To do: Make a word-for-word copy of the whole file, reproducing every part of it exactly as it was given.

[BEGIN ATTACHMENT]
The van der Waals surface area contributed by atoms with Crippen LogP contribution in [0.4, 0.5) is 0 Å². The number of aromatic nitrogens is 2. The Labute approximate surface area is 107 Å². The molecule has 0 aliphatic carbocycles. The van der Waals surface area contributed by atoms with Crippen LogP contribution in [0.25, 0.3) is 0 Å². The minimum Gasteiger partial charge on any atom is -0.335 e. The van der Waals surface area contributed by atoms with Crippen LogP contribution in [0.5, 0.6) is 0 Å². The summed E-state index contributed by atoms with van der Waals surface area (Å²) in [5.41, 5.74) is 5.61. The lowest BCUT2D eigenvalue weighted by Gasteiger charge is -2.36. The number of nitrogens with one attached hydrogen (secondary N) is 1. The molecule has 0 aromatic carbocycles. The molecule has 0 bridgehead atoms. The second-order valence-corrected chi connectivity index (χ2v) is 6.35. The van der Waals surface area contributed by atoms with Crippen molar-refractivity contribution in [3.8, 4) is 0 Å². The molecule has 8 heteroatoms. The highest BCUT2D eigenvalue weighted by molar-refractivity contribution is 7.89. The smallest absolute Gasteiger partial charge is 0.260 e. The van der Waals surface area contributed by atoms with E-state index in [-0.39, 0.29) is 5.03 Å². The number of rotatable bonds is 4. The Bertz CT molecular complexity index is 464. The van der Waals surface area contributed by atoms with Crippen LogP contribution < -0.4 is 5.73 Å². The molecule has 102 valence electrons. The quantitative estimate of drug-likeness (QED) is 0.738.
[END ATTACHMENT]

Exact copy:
The van der Waals surface area contributed by atoms with Crippen LogP contribution in [0.4, 0.5) is 0 Å². The number of aromatic nitrogens is 2. The Labute approximate surface area is 107 Å². The molecule has 0 aliphatic carbocycles. The van der Waals surface area contributed by atoms with Crippen LogP contribution in [0.25, 0.3) is 0 Å². The minimum Gasteiger partial charge on any atom is -0.335 e. The van der Waals surface area contributed by atoms with Crippen LogP contribution in [0.5, 0.6) is 0 Å². The summed E-state index contributed by atoms with van der Waals surface area (Å²) in [5.41, 5.74) is 5.61. The lowest BCUT2D eigenvalue weighted by Gasteiger charge is -2.36. The number of nitrogens with one attached hydrogen (secondary N) is 1. The molecule has 0 aromatic carbocycles. The molecule has 0 bridgehead atoms. The second-order valence-corrected chi connectivity index (χ2v) is 6.35. The van der Waals surface area contributed by atoms with Crippen molar-refractivity contribution in [3.8, 4) is 0 Å². The molecule has 8 heteroatoms. The highest BCUT2D eigenvalue weighted by molar-refractivity contribution is 7.89. The smallest absolute Gasteiger partial charge is 0.260 e. The van der Waals surface area contributed by atoms with E-state index in [-0.39, 0.29) is 5.03 Å². The number of rotatable bonds is 4. The Bertz CT molecular complexity index is 464. The van der Waals surface area contributed by atoms with Crippen LogP contribution < -0.4 is 5.73 Å². The molecule has 102 valence electrons. The quantitative estimate of drug-likeness (QED) is 0.738.